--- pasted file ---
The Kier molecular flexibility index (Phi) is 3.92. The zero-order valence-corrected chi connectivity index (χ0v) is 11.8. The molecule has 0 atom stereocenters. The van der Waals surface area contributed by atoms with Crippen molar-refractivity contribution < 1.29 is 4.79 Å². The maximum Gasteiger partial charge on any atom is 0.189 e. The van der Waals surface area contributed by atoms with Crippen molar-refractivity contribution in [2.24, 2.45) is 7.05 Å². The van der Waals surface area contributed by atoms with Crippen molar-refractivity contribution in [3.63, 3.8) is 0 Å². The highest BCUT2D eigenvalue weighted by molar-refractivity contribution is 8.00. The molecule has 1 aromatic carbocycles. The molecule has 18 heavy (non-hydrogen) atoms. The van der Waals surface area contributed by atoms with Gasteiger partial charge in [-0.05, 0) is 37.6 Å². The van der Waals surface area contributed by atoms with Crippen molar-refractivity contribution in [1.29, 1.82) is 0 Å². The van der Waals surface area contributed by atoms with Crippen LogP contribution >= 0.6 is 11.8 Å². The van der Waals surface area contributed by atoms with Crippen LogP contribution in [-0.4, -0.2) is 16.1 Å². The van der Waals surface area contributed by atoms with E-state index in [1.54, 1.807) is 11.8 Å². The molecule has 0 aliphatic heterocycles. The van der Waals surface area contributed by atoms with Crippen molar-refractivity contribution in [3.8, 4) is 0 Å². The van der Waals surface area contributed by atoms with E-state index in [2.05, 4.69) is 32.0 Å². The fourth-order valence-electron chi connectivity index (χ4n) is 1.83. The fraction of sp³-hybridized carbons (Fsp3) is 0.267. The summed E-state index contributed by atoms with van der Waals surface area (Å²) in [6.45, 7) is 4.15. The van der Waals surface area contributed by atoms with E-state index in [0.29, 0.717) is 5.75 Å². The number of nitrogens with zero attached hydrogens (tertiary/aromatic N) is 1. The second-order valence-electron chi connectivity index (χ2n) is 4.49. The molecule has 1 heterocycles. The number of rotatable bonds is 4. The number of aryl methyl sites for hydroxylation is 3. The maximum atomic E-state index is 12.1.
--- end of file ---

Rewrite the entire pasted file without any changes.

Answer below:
The Kier molecular flexibility index (Phi) is 3.92. The zero-order valence-corrected chi connectivity index (χ0v) is 11.8. The molecule has 0 atom stereocenters. The van der Waals surface area contributed by atoms with Crippen molar-refractivity contribution < 1.29 is 4.79 Å². The maximum Gasteiger partial charge on any atom is 0.189 e. The van der Waals surface area contributed by atoms with Crippen molar-refractivity contribution in [2.24, 2.45) is 7.05 Å². The van der Waals surface area contributed by atoms with Crippen molar-refractivity contribution in [3.63, 3.8) is 0 Å². The highest BCUT2D eigenvalue weighted by molar-refractivity contribution is 8.00. The molecule has 1 aromatic carbocycles. The molecule has 18 heavy (non-hydrogen) atoms. The van der Waals surface area contributed by atoms with Gasteiger partial charge in [-0.05, 0) is 37.6 Å². The van der Waals surface area contributed by atoms with Crippen molar-refractivity contribution in [1.29, 1.82) is 0 Å². The van der Waals surface area contributed by atoms with Crippen LogP contribution >= 0.6 is 11.8 Å². The van der Waals surface area contributed by atoms with Crippen LogP contribution in [-0.4, -0.2) is 16.1 Å². The van der Waals surface area contributed by atoms with E-state index in [1.54, 1.807) is 11.8 Å². The molecule has 0 aliphatic heterocycles. The van der Waals surface area contributed by atoms with Crippen molar-refractivity contribution in [3.8, 4) is 0 Å². The van der Waals surface area contributed by atoms with E-state index in [2.05, 4.69) is 32.0 Å². The fourth-order valence-electron chi connectivity index (χ4n) is 1.83. The fraction of sp³-hybridized carbons (Fsp3) is 0.267. The summed E-state index contributed by atoms with van der Waals surface area (Å²) in [6.45, 7) is 4.15. The van der Waals surface area contributed by atoms with E-state index in [0.29, 0.717) is 5.75 Å². The number of nitrogens with zero attached hydrogens (tertiary/aromatic N) is 1. The second-order valence-electron chi connectivity index (χ2n) is 4.49. The molecule has 1 heterocycles. The number of rotatable bonds is 4. The number of aryl methyl sites for hydroxylation is 3. The maximum atomic E-state index is 12.1.